Column: These aren't your 1988 Dodgers, not even close
By TIM DAHLBERG
Oct. 20, 2017
These aren't your 1988 Dodgers, not even close.
Justin Turner was a 3-year-old then, wondering what all the fuss was about when watching Kirk Gibson's home run on TV at his grandmother's home in Southern California. Clayton Kershaw wasn't even walking yet, much less tinkering with the curve ball Vin Scully called Public Enemy No. 1 the first time he saw it.
This is not 1988 baseball either, which is the biggest reason the Los Angeles Dodgers are in the World Series for the first time in 29 years.
There's a lot to celebrate for a franchise that hasn't had much to celebrate over the last three decades. The Dodgers used a heavy emphasis on analytics and a cutting edge approach to how players play and how pitchers pitch to finally get over the hump.
About the only bittersweet moment is that Scully — who retired last season — will not be in the booth above home plate at Dodger Stadium calling the game Tuesday night. At least he's not scheduled to be, though wouldn't it be great to ask the 89-year-old to sit in for, say, an inning for old time's sake?
In case you've forgotten or were too young, this was how Scully described Gibson's iconic home run to win Game 1 in 1988.
"She is gone!" Scully said before pausing for a minute or so to let the roaring crowd tell the story. "In a year that has been so improbable, the impossible has happened."
Before the Dodgers came to bat in the fateful ninth that night, Dodgers pitcher Orel Hershiser watched Gibson get mad in the clubhouse as he heard Scully and fellow broadcaster Joe Garagiola talk about how Gibson was not in the dugout and that his legs were so bad there seemed no chance he would make an appearance in the game.
"That was the whole impetus to get him to ice his legs," Hershiser recalled Friday. "He was really mad."
The Dodgers of 2017 didn't need much in the way of the dramatic to get in this World Series, though Turner provided some in Game 2 with a walk off home run. The clinching game was such a lopsided blowout that it was pretty much decided in the third inning when Enrique Hernandez hit the second of his three home runs, a grand slam that put the Dodgers up 7-0 on their way to an 11-1 win.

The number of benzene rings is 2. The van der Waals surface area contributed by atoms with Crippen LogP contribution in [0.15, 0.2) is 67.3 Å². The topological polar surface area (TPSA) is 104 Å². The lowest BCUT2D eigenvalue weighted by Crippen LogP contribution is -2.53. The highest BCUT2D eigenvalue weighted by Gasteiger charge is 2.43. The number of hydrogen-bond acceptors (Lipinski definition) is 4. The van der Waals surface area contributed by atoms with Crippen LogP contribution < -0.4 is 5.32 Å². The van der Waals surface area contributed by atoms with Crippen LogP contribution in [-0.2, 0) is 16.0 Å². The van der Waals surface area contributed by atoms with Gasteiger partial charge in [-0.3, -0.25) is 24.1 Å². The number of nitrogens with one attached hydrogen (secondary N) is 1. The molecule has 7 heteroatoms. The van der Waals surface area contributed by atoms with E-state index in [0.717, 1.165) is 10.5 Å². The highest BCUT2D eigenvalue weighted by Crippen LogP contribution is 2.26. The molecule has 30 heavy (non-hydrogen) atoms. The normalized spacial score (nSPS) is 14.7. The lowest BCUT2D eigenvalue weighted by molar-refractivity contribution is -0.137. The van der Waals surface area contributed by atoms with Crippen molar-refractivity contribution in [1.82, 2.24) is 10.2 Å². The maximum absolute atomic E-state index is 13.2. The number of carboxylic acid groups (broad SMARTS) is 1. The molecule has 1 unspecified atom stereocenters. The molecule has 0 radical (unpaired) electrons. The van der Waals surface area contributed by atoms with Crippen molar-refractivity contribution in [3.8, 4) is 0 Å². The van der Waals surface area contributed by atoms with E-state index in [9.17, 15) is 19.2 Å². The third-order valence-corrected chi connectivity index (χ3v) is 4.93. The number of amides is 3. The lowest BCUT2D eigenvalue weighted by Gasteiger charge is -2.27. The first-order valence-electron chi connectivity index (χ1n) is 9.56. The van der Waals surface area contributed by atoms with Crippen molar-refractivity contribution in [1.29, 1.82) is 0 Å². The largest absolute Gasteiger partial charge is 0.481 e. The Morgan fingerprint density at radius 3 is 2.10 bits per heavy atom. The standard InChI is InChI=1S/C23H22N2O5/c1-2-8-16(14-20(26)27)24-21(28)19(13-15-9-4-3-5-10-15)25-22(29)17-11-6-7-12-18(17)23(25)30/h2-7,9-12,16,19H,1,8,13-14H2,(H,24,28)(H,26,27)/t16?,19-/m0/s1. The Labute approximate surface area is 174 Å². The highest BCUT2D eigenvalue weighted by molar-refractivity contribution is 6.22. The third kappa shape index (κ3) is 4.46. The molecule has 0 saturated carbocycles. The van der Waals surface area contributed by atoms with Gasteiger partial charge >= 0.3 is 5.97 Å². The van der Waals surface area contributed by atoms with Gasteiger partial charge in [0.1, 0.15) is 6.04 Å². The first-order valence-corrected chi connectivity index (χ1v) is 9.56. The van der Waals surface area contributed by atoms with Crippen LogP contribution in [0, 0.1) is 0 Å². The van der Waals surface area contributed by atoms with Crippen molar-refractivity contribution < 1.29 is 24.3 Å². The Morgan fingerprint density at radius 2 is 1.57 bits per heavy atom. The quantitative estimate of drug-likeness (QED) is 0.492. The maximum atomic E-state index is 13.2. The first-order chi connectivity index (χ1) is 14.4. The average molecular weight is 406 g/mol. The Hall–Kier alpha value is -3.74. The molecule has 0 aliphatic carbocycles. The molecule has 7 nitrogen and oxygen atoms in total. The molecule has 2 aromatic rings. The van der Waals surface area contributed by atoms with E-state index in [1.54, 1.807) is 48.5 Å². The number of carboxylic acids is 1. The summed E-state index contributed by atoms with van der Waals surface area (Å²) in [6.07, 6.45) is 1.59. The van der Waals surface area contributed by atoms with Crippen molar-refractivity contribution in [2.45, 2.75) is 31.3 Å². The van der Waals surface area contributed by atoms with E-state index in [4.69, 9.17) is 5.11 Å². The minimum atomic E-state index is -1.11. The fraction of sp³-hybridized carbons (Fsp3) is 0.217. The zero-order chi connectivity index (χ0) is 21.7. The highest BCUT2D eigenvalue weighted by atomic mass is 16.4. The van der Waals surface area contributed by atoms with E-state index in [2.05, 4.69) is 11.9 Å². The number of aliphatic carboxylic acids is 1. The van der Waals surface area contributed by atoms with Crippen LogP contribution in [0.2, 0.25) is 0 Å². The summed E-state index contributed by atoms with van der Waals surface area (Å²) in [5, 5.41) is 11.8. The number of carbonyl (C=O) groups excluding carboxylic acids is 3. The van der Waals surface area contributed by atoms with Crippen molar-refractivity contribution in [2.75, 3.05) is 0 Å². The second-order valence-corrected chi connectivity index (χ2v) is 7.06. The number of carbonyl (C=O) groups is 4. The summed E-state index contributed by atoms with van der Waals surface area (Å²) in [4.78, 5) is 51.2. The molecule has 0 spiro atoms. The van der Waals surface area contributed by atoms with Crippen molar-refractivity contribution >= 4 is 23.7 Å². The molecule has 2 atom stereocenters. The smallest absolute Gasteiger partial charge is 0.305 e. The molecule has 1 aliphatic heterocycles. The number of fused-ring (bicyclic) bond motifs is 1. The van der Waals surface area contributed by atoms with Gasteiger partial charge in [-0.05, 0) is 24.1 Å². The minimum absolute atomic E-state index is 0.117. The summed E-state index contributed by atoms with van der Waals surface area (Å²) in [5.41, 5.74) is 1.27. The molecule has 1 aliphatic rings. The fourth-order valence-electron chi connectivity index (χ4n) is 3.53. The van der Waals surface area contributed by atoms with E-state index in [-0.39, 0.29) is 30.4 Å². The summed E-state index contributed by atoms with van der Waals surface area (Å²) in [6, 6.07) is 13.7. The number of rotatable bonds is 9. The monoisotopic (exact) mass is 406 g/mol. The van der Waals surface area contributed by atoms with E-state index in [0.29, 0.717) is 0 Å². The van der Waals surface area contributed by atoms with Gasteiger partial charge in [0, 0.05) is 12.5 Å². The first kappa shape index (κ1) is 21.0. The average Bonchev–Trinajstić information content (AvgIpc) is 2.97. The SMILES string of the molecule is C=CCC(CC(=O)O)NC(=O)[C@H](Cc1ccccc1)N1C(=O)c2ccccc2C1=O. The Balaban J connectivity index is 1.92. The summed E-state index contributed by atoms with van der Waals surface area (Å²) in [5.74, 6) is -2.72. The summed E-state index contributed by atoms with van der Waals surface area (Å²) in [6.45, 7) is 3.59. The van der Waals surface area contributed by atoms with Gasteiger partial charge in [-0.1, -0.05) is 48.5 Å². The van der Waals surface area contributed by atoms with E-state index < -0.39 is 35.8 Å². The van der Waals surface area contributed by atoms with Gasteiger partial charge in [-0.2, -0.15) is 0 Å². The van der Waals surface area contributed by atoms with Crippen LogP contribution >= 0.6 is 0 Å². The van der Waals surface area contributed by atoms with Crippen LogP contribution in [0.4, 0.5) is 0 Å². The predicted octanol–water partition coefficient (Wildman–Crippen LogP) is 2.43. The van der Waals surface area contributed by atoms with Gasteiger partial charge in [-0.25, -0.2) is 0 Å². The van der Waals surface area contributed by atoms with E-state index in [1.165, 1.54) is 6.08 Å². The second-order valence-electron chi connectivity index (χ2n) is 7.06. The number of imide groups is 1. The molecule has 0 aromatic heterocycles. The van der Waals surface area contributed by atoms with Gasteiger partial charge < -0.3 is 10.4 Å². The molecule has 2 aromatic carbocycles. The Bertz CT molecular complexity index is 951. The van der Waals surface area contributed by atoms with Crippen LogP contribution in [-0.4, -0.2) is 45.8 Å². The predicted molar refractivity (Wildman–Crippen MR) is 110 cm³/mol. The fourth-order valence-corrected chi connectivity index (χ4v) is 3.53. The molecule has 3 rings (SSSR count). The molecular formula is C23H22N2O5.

Yes, Enrique Hernandez, who toiled this season as a part-time outfielder, second baseman, shortstop, first baseman and dugout cheerleader for the Dodgers. He played everywhere and did a little bit of everything before shining in his biggest moment.
It wasn't by accident. There's been a seismic shift in how baseball is played, and the Dodgers have made sure they are in the forefront of it.
This is a team built with the postseason in mind, filled with interchangeable parts and able to match up in almost every situation. Turner — with his flowing red beard and penchant for clutch hitting — is the face of the team, but the stars seem to change with every game.
And they are unlikely stars, to say the least. Chris Taylor wasn't even on the roster when the Dodgers broke camp in spring training, only to emerge as a feared power hitter equally comfortable in centerfield or at shortstop and the co-MVP of the league championship series.
Credit that to a building process and some astute late pickups by Andrew Friedman, president of baseball operations, and general manager Farhan Zaidi that re-defined what a roster should look like.
"These guys are reinventing the game," said Hershiser, who won two games in the 1988 World Series and now works for the Dodgers as a broadcaster. "They really understand game theory and how to construct a roster and play it on a daily basis. They figured out how to give a team its best chance to win through October."
That best chance got even better with a five-game league championship series win that upped the Dodgers' postseason record to 7-1. The Dodgers are dominating in the postseason like they dominated much of the regular season and with home field advantage will be favored against either the Yankees or the Astros.
Surely, Vinny will be there for the first game, even if it isn't in the booth. Tommy Lasorda, the skipper in 1988, will be, too, in his regular seat by the Dodger dugout.
Lasorda was so intent on seeing his Dodgers win again he traveled to Chicago at the age of 90 for the deciding game. Manager Dave Roberts hugged Lasorda and told him the win was for him.
"I bleed Dodger blue just like you," Roberts said. "Thank you, Tommy."
No, these aren't the 1988 Dodgers. Thankfully, though, at least one thing hasn't changed in 29 years.
Tim Dahlberg is a national sports columnist for The Associated Press. Write to him at email@example.com or http://twitter.com/timdahlberg